Pray For Pastors

MANY CHRISTIAN believers think that pastors do not need others to pray for them. Some ministers of the gospel themselves are so proud that they would not ask the church to pray for them. But Paul, an apostle, who was highly anointed and did mighty works for God asked the church to pray for him and other facilitating ministers in their day.

“At the same time, PRAY ALSO FOR US, that God may open to us a door for the word, to declare the mystery of Christ, on account of which I am in prison – that I make it clear, which is how I ought to speak,” (Colossians 4: 3).

“Finally, BROTHERS, PRAY FOR US, that the word of the Lord may speed ahead and be honoured, as happened among you, and that we may be delivered from wicked and evil men. For not all have faith,” (2 Thessalonians 3: 1- 2).

Some church members have no idea that they have the responsibility to pray for their pastors. They think only their pastors should pray for them. But no, that is not the plan of God. Christians must pray for one another. Everyone needs someone else’s prayers. In the two passages of scripture above, we read about Paul asking his ‘church members’ to pray for him and other ministers.

In the first scripture, Paul asked the church to pray for him so that God might open a door for the Word, to declare the mystery of Christ. Similarly, in the second, Paul asked the church to pray for the effective and efficient preaching of the gospel. He also asked for their prayers to deliver them from evil men like Alexander the coppersmith, who attacked Paul while preaching the gospel (2 Timothy 4: 14).

One man of God wrote that prayer is the work and the work is prayer. The first-century Apostles were mostly concerned about the success of the work of God. They were concerned about the expansion of the kingdom business, especially the preaching of the gospel of Christ. They were concerned about souls, souls and souls. I have not read anywhere in the Bible where the early church prayed for material things – donkeys, camels (cars) and houses.

Of course, these are important things for life we all need, and it is certainly not wrong or sinful to pray to God for them, but the early church did not spend time praying for them. It is obvious that the then believers understood the teaching of Christ Jesus that His disciples should seek first the Kingdom of God and His righteousness and that all material resources will be added unto them (Matthew 6:33).

When Hannah prayed for the fruit of her womb, she did so with the pledge to give her son to the LORD all the days of his life. Hannah sought the kingdom of God first, and trusted God to address her personal plight. And God answered her prayers (1 Samuel 1: 11).

Similarly, when the early Jewish Christians were being persecuted, they prayed for boldness to preach the Word of God. They sought the welfare of the kingdom business. “…And now, Lord, look upon their threats and grant to your servants to continue to speak your word with all boldness, while you stretch out your hand to heal, and signs and wonders are performed through the name of your holy servant Jesus,” (Acts 4: 23- 29).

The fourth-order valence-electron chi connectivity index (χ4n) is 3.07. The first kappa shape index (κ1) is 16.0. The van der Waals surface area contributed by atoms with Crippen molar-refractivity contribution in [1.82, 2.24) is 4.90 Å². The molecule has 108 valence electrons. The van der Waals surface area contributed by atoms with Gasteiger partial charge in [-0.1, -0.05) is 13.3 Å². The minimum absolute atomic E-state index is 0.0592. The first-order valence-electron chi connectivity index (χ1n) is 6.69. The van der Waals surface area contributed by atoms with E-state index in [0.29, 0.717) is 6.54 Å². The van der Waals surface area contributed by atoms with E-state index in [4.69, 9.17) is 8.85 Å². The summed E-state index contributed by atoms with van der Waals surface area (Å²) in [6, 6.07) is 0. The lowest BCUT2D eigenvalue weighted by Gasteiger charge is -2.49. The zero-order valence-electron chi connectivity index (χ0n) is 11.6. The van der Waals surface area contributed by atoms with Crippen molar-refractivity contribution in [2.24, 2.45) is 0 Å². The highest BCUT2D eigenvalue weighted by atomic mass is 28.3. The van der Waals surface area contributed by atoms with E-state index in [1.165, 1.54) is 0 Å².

It is high time we repented and learnt from the early church and prayed for our pastors to preach the gospel. We must bow our knees and pray for our Apostles, Prophets, Evangelists, Pastors/Bishops and Teachers to grow in the grace and in knowledge of our Lord and Saviour Jesus Christ. We must ask God to guide the hearts of our pastors to be in His perfect will.

Brethren, many men of God in Ghana and elsewhere, today, are straying from the truth of the gospel and are following the devil and the world. In most church meetings, today, the pulpits have been turned into motivational speaking to excite people.

Teachings about sanctification, holiness, faith, love, suffering, trial, testing, righteousness, purity, Holy Spirit baptism, second coming of Christ, rapture, judgment day and life after death have been abandoned.

One day, a lead pastor of a charismatic church, remarked that teachings and preaching about Jesus Christ are reserved for only beginner preachers and teachers. In his opinion, a matured man of God should not waste his time feeding his congregation with Christo-centric messages. He meant to say that senior pastors must focus on feeding the church with materialistic stuff. The pastor seemed to have no burden to preach the gospel of Jesus Christ to save souls and disciple them to know Christ and grow in Him.

By the pastor’s words, you will wonder whether a person sincerely called and commissioned by Christ Jesus will utter such words in his right frame of mind. A pastor may blaspheme against the Lord if he has rejected Christ in his heart or if his eye of faith has been blinded to keep him from seeing the light of the gospel of the glory of Christ, who is the image of God.

This is not the time to reject Jesus Christ, but accept Him. This is not a time to leave a church but join it for your salvation. While in the church, we must see the need to pray for all ministers of the gospel to remain focused and determined to faithfully discharge the divine duties assigned to them. The work Christ Jesus accomplished on the cross for the world must be proclaimed, and God is the ultimate rewarder.

By James Quansah